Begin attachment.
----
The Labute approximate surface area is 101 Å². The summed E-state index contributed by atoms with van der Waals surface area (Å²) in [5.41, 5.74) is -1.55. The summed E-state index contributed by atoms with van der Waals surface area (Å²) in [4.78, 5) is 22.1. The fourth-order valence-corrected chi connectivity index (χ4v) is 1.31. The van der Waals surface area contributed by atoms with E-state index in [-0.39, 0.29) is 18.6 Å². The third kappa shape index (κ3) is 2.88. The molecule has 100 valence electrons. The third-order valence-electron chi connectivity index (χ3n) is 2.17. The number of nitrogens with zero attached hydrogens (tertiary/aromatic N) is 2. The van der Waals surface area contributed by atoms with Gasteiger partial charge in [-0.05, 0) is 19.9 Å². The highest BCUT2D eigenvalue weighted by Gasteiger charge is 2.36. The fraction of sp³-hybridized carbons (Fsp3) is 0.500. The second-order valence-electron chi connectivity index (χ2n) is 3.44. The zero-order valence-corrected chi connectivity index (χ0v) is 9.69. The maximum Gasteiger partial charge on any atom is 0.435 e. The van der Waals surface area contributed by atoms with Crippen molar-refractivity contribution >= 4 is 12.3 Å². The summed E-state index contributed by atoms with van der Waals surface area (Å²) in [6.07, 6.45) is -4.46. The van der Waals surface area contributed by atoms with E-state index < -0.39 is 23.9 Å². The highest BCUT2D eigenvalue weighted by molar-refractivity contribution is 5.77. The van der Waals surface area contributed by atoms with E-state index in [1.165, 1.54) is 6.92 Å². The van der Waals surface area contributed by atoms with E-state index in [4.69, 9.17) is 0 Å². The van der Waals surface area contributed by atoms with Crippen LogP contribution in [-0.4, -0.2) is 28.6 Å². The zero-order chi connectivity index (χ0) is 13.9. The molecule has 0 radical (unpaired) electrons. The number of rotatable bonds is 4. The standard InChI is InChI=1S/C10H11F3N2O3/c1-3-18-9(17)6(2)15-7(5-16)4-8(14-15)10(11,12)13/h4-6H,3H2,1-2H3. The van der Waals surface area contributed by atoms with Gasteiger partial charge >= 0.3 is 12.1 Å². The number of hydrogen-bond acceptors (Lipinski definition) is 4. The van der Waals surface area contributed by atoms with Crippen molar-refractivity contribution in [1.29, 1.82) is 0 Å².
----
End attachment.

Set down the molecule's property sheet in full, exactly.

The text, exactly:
The Labute approximate surface area is 101 Å². The summed E-state index contributed by atoms with van der Waals surface area (Å²) in [5.41, 5.74) is -1.55. The summed E-state index contributed by atoms with van der Waals surface area (Å²) in [4.78, 5) is 22.1. The fourth-order valence-corrected chi connectivity index (χ4v) is 1.31. The van der Waals surface area contributed by atoms with E-state index in [-0.39, 0.29) is 18.6 Å². The third kappa shape index (κ3) is 2.88. The molecule has 100 valence electrons. The third-order valence-electron chi connectivity index (χ3n) is 2.17. The number of nitrogens with zero attached hydrogens (tertiary/aromatic N) is 2. The van der Waals surface area contributed by atoms with Gasteiger partial charge in [-0.05, 0) is 19.9 Å². The highest BCUT2D eigenvalue weighted by Gasteiger charge is 2.36. The fraction of sp³-hybridized carbons (Fsp3) is 0.500. The second-order valence-electron chi connectivity index (χ2n) is 3.44. The zero-order valence-corrected chi connectivity index (χ0v) is 9.69. The maximum Gasteiger partial charge on any atom is 0.435 e. The van der Waals surface area contributed by atoms with Crippen molar-refractivity contribution >= 4 is 12.3 Å². The summed E-state index contributed by atoms with van der Waals surface area (Å²) in [6.07, 6.45) is -4.46. The van der Waals surface area contributed by atoms with E-state index < -0.39 is 23.9 Å². The highest BCUT2D eigenvalue weighted by molar-refractivity contribution is 5.77. The van der Waals surface area contributed by atoms with E-state index in [1.165, 1.54) is 6.92 Å². The van der Waals surface area contributed by atoms with E-state index in [4.69, 9.17) is 0 Å². The van der Waals surface area contributed by atoms with Crippen LogP contribution in [-0.4, -0.2) is 28.6 Å². The zero-order chi connectivity index (χ0) is 13.9. The molecule has 0 radical (unpaired) electrons. The number of rotatable bonds is 4. The standard InChI is InChI=1S/C10H11F3N2O3/c1-3-18-9(17)6(2)15-7(5-16)4-8(14-15)10(11,12)13/h4-6H,3H2,1-2H3. The van der Waals surface area contributed by atoms with Gasteiger partial charge >= 0.3 is 12.1 Å². The number of hydrogen-bond acceptors (Lipinski definition) is 4. The van der Waals surface area contributed by atoms with Crippen molar-refractivity contribution in [1.29, 1.82) is 0 Å².